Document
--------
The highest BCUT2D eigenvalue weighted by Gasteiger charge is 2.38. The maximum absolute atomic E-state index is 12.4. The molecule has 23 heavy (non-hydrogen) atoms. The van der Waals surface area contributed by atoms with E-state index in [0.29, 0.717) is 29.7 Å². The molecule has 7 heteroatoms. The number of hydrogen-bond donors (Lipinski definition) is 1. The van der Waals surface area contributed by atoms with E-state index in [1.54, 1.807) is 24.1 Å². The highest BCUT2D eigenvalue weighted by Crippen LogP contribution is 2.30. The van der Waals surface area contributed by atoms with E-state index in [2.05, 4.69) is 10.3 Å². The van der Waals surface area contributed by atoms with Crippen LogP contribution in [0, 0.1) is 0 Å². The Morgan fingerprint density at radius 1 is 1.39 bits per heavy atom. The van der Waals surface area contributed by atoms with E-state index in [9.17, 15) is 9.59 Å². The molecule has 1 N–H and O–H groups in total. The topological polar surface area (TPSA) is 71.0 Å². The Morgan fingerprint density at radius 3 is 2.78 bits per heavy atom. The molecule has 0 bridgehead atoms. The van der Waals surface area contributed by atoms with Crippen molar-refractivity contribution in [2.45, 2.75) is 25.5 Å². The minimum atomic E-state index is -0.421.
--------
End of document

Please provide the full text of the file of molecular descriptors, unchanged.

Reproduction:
The highest BCUT2D eigenvalue weighted by Gasteiger charge is 2.38. The maximum absolute atomic E-state index is 12.4. The molecule has 23 heavy (non-hydrogen) atoms. The van der Waals surface area contributed by atoms with E-state index in [0.29, 0.717) is 29.7 Å². The molecule has 7 heteroatoms. The number of hydrogen-bond donors (Lipinski definition) is 1. The van der Waals surface area contributed by atoms with E-state index in [1.54, 1.807) is 24.1 Å². The highest BCUT2D eigenvalue weighted by Crippen LogP contribution is 2.30. The van der Waals surface area contributed by atoms with E-state index in [2.05, 4.69) is 10.3 Å². The van der Waals surface area contributed by atoms with Crippen LogP contribution in [0, 0.1) is 0 Å². The Morgan fingerprint density at radius 1 is 1.39 bits per heavy atom. The van der Waals surface area contributed by atoms with E-state index in [9.17, 15) is 9.59 Å². The molecule has 1 N–H and O–H groups in total. The topological polar surface area (TPSA) is 71.0 Å². The Morgan fingerprint density at radius 3 is 2.78 bits per heavy atom. The molecule has 0 bridgehead atoms. The van der Waals surface area contributed by atoms with Crippen molar-refractivity contribution in [2.45, 2.75) is 25.5 Å². The minimum atomic E-state index is -0.421.